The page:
Friday, February 16, 2007

Near-Record Cold Slow to Ease


Clear, windy, cold. Temperatures were just a little less frigid and the winds slightly less biting today in the Washington metro area. By mid afternoon, readings had reached the 30s in many places, although the only report above freezing was from Fredericksburg. Highs were 30° at National, 28° at Dulles, 27° at BWI. Below average temperatures will continue through the holiday weekend with a chance for some light snow or flurries courtesy of a fairly energetic "clipper" storm system moving southeastward from the Northern Plains.

Tonight and Tomorrow

Clear, very cold, then increasing clouds. Under clear skies and diminishing winds, lows tonight will again be well below average: upper teens in the city, low teens to near 10° in 'burbville. Clouds will increase in the afternoon tomorrow, with some light snow or flurries possible (40% chance) late in the day or at night, especially west of the Blue Ridge. Highs will be 34-38°.

For the outlook through the rest of the weekend and beyond with Larson's Long-Range, scroll down to Josh's post below.

Close But No Cigar

One of the cardinal rules of least-regret forecasting is, "Don't forecast a record." Last night's low at Dulles seemed to have all the right ingredients:
  • A relatively short period of record (43 years).
  • An existing record which is the second highest of any day in February.
  • An Arctic air mass
  • Clear skies
  • Diminishing winds (although apparently not quite enough)
  • Low humidity
  • A solid ice pack
The result was a near miss: a low of 12.7°, just above the old record of 11° in 1987.

Cool Tool

DC's new mayor Fenty is reported to operate a whole armful of Blackberries, and his administration has implemented a "cool tool" to track snow removal in the city. The interactive map displays the status of every block in the District in terms of plowing and salting operations. (Link from WaPo columnist Marc Fisher's blog.)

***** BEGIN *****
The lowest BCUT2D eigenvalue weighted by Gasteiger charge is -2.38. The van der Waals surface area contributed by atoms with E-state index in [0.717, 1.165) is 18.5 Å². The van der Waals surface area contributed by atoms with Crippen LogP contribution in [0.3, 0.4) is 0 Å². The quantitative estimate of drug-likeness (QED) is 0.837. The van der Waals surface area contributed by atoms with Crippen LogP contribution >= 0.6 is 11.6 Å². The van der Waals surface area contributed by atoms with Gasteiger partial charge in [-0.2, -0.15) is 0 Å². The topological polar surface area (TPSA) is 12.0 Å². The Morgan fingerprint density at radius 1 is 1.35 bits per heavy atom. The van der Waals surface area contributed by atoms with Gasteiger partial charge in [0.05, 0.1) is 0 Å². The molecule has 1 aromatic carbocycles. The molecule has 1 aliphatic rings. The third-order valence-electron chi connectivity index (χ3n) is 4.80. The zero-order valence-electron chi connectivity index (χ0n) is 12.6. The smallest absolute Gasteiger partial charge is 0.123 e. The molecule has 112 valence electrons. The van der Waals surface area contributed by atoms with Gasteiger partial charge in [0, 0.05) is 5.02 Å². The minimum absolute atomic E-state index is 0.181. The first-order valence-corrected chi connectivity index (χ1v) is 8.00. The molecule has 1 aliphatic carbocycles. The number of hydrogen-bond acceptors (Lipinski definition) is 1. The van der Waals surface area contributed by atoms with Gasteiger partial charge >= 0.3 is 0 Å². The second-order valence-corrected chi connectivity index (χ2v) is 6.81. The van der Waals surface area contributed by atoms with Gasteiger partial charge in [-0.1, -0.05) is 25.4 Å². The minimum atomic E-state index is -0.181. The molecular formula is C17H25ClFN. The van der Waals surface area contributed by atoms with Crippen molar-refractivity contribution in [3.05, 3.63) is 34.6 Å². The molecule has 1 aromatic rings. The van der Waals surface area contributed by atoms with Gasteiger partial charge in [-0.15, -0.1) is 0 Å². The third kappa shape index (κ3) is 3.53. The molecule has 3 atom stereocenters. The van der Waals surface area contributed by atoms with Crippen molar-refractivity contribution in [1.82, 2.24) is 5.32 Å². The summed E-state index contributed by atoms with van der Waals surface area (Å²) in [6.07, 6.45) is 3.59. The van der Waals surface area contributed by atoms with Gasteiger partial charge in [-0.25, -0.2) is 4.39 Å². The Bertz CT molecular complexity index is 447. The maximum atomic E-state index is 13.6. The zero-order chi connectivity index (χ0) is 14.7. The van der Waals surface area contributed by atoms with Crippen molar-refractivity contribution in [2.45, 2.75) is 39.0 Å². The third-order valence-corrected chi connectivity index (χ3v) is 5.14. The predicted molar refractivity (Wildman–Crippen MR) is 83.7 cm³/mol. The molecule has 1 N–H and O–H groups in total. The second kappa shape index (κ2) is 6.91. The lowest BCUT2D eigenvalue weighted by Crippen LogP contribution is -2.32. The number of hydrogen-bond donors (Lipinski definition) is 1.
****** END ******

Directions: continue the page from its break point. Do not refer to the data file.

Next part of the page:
Mediarology: Denial Ain't Just a River

Can't get enough climate change denialism or Gore bashing from squawk radio or the Drudge Report? Check out what some current and former Ohio weathercasters had to say at a recent panel discussion. In a sure sign that reports of the death of irony are greatly exaggerated, attached to the bottom of the Cleveland Plain Dealer article is the report that the Swiss scientist who discovered that phosphorus from laundry detergent was killing the Great Lakes by choking them with algae died last month. Didn't he know that there was just a natural algae cycle and banning phosphorus would kill the detergent industry and destroy the American way of life?

Thursday, February 15, 2007

Frigid February Fifteenth


Variable clouds, windy, cold. The sun angle is almost halfway between the winter solstice low and the spring equinox, but that natural cycle was heavily outweighed today in the Washington metro area by some frigid Arctic air reinforced on strong northwesterly breezes. Highs barely reached the upper 20s: National 27°, Dulles and BWI 24° Combined with the chilly overnight lows, the month's double-digit deficit from average was extended further.